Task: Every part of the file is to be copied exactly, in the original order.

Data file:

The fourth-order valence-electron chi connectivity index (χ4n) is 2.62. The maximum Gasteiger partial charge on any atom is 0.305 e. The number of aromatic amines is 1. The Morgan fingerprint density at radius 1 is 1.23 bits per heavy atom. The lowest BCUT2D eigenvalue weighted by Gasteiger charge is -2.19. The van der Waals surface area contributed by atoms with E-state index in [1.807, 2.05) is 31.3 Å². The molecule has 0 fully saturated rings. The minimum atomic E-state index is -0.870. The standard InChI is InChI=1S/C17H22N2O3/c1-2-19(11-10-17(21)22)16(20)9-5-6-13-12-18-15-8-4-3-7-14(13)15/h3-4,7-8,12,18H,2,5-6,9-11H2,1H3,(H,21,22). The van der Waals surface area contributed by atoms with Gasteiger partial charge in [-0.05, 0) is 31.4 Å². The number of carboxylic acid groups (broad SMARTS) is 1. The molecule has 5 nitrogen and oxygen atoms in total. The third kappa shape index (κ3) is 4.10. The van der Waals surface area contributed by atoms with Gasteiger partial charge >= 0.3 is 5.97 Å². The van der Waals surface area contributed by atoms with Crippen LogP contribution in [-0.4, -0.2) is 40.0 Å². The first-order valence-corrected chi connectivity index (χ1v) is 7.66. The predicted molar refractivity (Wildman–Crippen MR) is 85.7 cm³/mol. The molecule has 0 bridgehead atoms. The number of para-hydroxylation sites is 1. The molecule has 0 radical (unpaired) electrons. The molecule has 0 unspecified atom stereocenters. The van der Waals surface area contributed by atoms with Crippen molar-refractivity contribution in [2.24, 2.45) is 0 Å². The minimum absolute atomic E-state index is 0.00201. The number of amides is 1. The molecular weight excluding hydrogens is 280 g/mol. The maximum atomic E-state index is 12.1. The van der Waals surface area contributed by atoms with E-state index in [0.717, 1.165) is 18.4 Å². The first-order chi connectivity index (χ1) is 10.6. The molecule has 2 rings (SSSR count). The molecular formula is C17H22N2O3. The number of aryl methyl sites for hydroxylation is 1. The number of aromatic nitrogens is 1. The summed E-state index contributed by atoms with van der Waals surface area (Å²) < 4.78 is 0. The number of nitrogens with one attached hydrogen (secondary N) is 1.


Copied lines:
The fourth-order valence-electron chi connectivity index (χ4n) is 2.62. The maximum Gasteiger partial charge on any atom is 0.305 e. The number of aromatic amines is 1. The Morgan fingerprint density at radius 1 is 1.23 bits per heavy atom. The lowest BCUT2D eigenvalue weighted by Gasteiger charge is -2.19. The van der Waals surface area contributed by atoms with E-state index in [1.807, 2.05) is 31.3 Å². The molecule has 0 fully saturated rings. The minimum atomic E-state index is -0.870. The standard InChI is InChI=1S/C17H22N2O3/c1-2-19(11-10-17(21)22)16(20)9-5-6-13-12-18-15-8-4-3-7-14(13)15/h3-4,7-8,12,18H,2,5-6,9-11H2,1H3,(H,21,22). The van der Waals surface area contributed by atoms with Gasteiger partial charge in [-0.05, 0) is 31.4 Å². The number of carboxylic acid groups (broad SMARTS) is 1. The molecule has 5 nitrogen and oxygen atoms in total. The third kappa shape index (κ3) is 4.10. The van der Waals surface area contributed by atoms with Gasteiger partial charge >= 0.3 is 5.97 Å². The van der Waals surface area contributed by atoms with Crippen LogP contribution in [-0.4, -0.2) is 40.0 Å². The first-order valence-corrected chi connectivity index (χ1v) is 7.66. The predicted molar refractivity (Wildman–Crippen MR) is 85.7 cm³/mol. The molecule has 0 bridgehead atoms. The number of para-hydroxylation sites is 1. The molecule has 0 radical (unpaired) electrons. The molecule has 0 unspecified atom stereocenters. The van der Waals surface area contributed by atoms with Crippen molar-refractivity contribution in [2.24, 2.45) is 0 Å². The minimum absolute atomic E-state index is 0.00201. The number of amides is 1. The molecular weight excluding hydrogens is 280 g/mol. The maximum atomic E-state index is 12.1. The van der Waals surface area contributed by atoms with E-state index in [0.717, 1.165) is 18.4 Å². The first-order chi connectivity index (χ1) is 10.6. The molecule has 2 rings (SSSR count). The molecular formula is C17H22N2O3. The number of aryl methyl sites for hydroxylation is 1. The number of aromatic nitrogens is 1. The summed E-state index contributed by atoms with van der Waals surface area (Å²) < 4.78 is 0. The number of nitrogens with one attached hydrogen (secondary N) is 1.